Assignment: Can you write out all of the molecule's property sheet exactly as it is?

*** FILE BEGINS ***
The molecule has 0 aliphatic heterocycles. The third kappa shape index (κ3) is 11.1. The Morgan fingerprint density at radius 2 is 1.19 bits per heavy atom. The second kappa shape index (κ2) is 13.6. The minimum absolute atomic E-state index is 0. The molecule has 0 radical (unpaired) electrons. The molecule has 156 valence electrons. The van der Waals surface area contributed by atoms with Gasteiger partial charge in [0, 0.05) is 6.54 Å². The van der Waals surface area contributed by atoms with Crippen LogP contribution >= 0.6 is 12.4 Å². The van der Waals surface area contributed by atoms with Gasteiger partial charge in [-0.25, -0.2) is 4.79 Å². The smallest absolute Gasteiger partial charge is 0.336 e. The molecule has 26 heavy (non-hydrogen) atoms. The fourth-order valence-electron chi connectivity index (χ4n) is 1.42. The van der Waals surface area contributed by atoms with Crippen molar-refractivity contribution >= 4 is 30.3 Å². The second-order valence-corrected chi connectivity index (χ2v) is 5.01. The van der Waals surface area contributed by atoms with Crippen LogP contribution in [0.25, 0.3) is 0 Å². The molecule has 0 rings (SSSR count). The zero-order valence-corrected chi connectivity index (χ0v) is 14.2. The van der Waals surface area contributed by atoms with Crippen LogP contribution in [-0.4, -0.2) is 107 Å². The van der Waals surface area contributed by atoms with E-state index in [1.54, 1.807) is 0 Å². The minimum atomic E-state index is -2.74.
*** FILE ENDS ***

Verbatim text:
The molecule has 0 aliphatic heterocycles. The third kappa shape index (κ3) is 11.1. The Morgan fingerprint density at radius 2 is 1.19 bits per heavy atom. The second kappa shape index (κ2) is 13.6. The minimum absolute atomic E-state index is 0. The molecule has 0 radical (unpaired) electrons. The molecule has 156 valence electrons. The van der Waals surface area contributed by atoms with Gasteiger partial charge in [0, 0.05) is 6.54 Å². The van der Waals surface area contributed by atoms with Crippen LogP contribution >= 0.6 is 12.4 Å². The van der Waals surface area contributed by atoms with Gasteiger partial charge in [-0.25, -0.2) is 4.79 Å². The smallest absolute Gasteiger partial charge is 0.336 e. The molecule has 26 heavy (non-hydrogen) atoms. The fourth-order valence-electron chi connectivity index (χ4n) is 1.42. The van der Waals surface area contributed by atoms with Crippen molar-refractivity contribution >= 4 is 30.3 Å². The second-order valence-corrected chi connectivity index (χ2v) is 5.01. The van der Waals surface area contributed by atoms with Crippen LogP contribution in [0.25, 0.3) is 0 Å². The molecule has 0 rings (SSSR count). The zero-order valence-corrected chi connectivity index (χ0v) is 14.2. The van der Waals surface area contributed by atoms with Crippen LogP contribution in [-0.4, -0.2) is 107 Å². The van der Waals surface area contributed by atoms with E-state index in [1.54, 1.807) is 0 Å². The minimum atomic E-state index is -2.74.